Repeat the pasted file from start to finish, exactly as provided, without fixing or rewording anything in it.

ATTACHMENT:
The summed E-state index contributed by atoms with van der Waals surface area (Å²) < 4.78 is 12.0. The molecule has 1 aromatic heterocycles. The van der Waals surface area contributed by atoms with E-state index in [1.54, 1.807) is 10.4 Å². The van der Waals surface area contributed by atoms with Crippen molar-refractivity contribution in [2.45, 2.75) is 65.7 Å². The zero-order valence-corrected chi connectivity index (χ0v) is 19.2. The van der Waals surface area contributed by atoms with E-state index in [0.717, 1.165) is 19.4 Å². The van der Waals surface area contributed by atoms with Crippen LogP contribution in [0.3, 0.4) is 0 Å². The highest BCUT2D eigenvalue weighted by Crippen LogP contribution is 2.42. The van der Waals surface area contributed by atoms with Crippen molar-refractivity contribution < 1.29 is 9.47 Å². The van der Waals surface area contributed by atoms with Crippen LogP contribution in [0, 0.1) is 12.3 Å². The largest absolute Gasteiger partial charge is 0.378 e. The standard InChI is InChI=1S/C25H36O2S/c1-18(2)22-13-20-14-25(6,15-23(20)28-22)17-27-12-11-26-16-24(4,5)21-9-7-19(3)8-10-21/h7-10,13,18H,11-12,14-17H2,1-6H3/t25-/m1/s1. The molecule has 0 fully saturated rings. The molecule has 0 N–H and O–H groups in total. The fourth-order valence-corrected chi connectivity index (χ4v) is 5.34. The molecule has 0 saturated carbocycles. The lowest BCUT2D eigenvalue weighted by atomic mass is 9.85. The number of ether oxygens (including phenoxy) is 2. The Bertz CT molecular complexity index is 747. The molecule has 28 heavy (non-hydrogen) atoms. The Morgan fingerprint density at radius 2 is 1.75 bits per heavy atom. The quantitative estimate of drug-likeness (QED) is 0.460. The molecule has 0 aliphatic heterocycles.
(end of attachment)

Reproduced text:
The summed E-state index contributed by atoms with van der Waals surface area (Å²) < 4.78 is 12.0. The molecule has 1 aromatic heterocycles. The van der Waals surface area contributed by atoms with E-state index in [1.54, 1.807) is 10.4 Å². The van der Waals surface area contributed by atoms with Crippen molar-refractivity contribution in [2.45, 2.75) is 65.7 Å². The zero-order valence-corrected chi connectivity index (χ0v) is 19.2. The van der Waals surface area contributed by atoms with E-state index in [0.717, 1.165) is 19.4 Å². The van der Waals surface area contributed by atoms with Crippen LogP contribution in [0.3, 0.4) is 0 Å². The highest BCUT2D eigenvalue weighted by Crippen LogP contribution is 2.42. The van der Waals surface area contributed by atoms with Crippen molar-refractivity contribution < 1.29 is 9.47 Å². The van der Waals surface area contributed by atoms with Crippen LogP contribution in [0, 0.1) is 12.3 Å². The largest absolute Gasteiger partial charge is 0.378 e. The standard InChI is InChI=1S/C25H36O2S/c1-18(2)22-13-20-14-25(6,15-23(20)28-22)17-27-12-11-26-16-24(4,5)21-9-7-19(3)8-10-21/h7-10,13,18H,11-12,14-17H2,1-6H3/t25-/m1/s1. The molecule has 0 fully saturated rings. The molecule has 0 N–H and O–H groups in total. The fourth-order valence-corrected chi connectivity index (χ4v) is 5.34. The molecule has 0 saturated carbocycles. The lowest BCUT2D eigenvalue weighted by atomic mass is 9.85. The number of ether oxygens (including phenoxy) is 2. The Bertz CT molecular complexity index is 747. The molecule has 28 heavy (non-hydrogen) atoms. The Morgan fingerprint density at radius 2 is 1.75 bits per heavy atom. The quantitative estimate of drug-likeness (QED) is 0.460. The molecule has 0 aliphatic heterocycles.